Thursday, September 1, 2011

Flick of The Day: The Skin I Live In / La Piel Que Habito

Spanish director Pedro Almodovar has long been one of the most avant garde and visually stunning film-makers out there. His work has always challenged the viewers perceptions and played with reality with films like Talk to Her, Bad Education and the brilliant Volver. His latest film and today's flick of the day, The Skin I Live in, is perhaps his most bizarre creation, an adaptation of a very dark tale by Thierry Jonquet.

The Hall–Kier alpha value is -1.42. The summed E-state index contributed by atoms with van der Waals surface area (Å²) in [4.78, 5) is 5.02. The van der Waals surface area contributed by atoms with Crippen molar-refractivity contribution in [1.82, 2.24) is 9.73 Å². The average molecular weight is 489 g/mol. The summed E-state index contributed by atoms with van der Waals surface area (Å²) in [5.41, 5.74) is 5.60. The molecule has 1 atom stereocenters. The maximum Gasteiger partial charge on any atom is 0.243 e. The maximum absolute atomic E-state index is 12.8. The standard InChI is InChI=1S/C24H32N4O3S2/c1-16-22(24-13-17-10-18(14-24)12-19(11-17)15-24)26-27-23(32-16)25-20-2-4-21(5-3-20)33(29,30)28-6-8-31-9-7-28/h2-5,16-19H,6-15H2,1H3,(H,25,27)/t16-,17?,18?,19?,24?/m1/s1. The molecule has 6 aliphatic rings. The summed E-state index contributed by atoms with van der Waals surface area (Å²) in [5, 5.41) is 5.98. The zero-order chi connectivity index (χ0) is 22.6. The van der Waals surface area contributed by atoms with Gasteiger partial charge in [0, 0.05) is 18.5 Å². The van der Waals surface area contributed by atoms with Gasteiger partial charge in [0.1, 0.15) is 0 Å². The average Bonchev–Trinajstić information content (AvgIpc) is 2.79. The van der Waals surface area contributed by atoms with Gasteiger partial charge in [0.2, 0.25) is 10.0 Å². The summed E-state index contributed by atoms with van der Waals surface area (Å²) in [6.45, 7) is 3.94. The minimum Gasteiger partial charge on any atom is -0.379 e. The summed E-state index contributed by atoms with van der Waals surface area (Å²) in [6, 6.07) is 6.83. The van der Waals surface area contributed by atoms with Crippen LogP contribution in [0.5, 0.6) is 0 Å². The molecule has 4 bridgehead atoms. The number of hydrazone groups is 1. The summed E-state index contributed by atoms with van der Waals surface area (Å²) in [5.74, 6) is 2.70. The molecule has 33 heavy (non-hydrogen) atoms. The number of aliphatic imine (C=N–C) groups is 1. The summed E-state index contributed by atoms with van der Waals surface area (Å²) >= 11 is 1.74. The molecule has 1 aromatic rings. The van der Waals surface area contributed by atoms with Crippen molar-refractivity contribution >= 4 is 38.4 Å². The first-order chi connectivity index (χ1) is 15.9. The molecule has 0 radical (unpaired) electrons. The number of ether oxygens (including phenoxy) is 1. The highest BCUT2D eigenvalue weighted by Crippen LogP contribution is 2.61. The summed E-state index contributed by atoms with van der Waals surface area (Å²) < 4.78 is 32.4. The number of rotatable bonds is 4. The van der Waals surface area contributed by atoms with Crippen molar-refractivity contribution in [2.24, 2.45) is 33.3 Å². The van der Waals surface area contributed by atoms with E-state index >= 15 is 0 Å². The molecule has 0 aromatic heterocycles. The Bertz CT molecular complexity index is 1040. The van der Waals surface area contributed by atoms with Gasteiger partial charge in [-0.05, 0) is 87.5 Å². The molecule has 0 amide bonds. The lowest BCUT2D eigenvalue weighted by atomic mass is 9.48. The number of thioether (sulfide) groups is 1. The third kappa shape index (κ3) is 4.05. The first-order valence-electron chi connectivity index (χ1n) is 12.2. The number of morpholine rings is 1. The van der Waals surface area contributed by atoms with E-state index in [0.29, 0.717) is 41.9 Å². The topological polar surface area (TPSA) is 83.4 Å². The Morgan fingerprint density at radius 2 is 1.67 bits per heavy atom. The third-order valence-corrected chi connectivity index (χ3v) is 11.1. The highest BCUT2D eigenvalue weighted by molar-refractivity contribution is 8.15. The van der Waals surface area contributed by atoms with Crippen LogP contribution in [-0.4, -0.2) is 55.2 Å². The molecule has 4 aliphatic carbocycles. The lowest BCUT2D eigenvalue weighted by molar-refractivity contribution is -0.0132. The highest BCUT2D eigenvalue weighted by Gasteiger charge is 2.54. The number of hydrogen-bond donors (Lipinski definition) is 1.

Set in the year 2012 in the city of Toledo, the story focuses on the revolutionary work of skin specialist Robert Ledgard, played by a one time Almodovar regular cast member Antonio Banderas. Robert has developed a revolutionary new form of skin, that cannot burn claiming to have tested only on mice. Meanwhile at his country estate which also serves as his testing ground, he is keeping a beautiful young woman played by Elena Anaya in captivity having tested on her. In a roundabout fashion, it becomes apparent that Robert's motivation is losing his wife in a fiery wreck. In flashbacks, we learn of how he saved her after the accident despite her horrific burns however she ultimately commits suicide. Meanwhile their young daughter Norma, having witnessed this becomes mentally unstable and has to be committed. Years later and a teenage Norma having regained a little of herself is at a large family party on Robert's estate when she is taken advantage of and raped by a local boy. A vengeful Robert tracks down the rapist and abducts him to exact a terrible revenge. To say any more would be to give the game away.